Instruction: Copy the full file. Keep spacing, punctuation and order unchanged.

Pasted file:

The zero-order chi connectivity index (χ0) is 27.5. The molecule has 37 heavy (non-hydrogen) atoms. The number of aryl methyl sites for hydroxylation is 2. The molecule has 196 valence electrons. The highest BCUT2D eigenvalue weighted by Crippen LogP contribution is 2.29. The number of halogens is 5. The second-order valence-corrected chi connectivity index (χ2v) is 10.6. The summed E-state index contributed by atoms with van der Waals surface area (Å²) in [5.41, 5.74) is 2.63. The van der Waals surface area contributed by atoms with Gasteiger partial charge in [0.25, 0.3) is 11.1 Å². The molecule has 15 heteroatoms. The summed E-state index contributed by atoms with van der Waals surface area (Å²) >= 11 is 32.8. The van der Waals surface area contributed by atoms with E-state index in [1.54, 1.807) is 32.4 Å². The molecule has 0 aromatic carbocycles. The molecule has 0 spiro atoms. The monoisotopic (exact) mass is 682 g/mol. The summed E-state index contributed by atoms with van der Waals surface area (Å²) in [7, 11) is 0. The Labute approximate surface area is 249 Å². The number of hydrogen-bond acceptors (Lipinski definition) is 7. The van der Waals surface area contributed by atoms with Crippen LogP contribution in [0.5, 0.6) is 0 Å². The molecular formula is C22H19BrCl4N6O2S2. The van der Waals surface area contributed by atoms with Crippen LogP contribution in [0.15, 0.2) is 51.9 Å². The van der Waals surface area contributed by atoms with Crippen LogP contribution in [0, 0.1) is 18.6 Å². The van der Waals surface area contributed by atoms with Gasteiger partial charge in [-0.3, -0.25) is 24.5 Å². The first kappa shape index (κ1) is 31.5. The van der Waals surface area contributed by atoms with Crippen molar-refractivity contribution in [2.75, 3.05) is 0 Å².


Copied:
The zero-order chi connectivity index (χ0) is 27.5. The molecule has 37 heavy (non-hydrogen) atoms. The number of aryl methyl sites for hydroxylation is 2. The molecule has 196 valence electrons. The highest BCUT2D eigenvalue weighted by Crippen LogP contribution is 2.29. The number of halogens is 5. The second-order valence-corrected chi connectivity index (χ2v) is 10.6. The summed E-state index contributed by atoms with van der Waals surface area (Å²) in [5.41, 5.74) is 2.63. The van der Waals surface area contributed by atoms with Gasteiger partial charge in [0.25, 0.3) is 11.1 Å². The molecule has 15 heteroatoms. The summed E-state index contributed by atoms with van der Waals surface area (Å²) >= 11 is 32.8. The van der Waals surface area contributed by atoms with E-state index in [1.54, 1.807) is 32.4 Å². The molecule has 0 aromatic carbocycles. The molecule has 0 spiro atoms. The monoisotopic (exact) mass is 682 g/mol. The summed E-state index contributed by atoms with van der Waals surface area (Å²) in [7, 11) is 0. The Labute approximate surface area is 249 Å². The number of hydrogen-bond acceptors (Lipinski definition) is 7. The van der Waals surface area contributed by atoms with Crippen LogP contribution in [0.5, 0.6) is 0 Å². The molecular formula is C22H19BrCl4N6O2S2. The van der Waals surface area contributed by atoms with Crippen LogP contribution in [0.15, 0.2) is 51.9 Å². The van der Waals surface area contributed by atoms with Crippen LogP contribution in [0, 0.1) is 18.6 Å². The van der Waals surface area contributed by atoms with Gasteiger partial charge in [-0.3, -0.25) is 24.5 Å². The first kappa shape index (κ1) is 31.5. The van der Waals surface area contributed by atoms with Crippen molar-refractivity contribution in [2.75, 3.05) is 0 Å².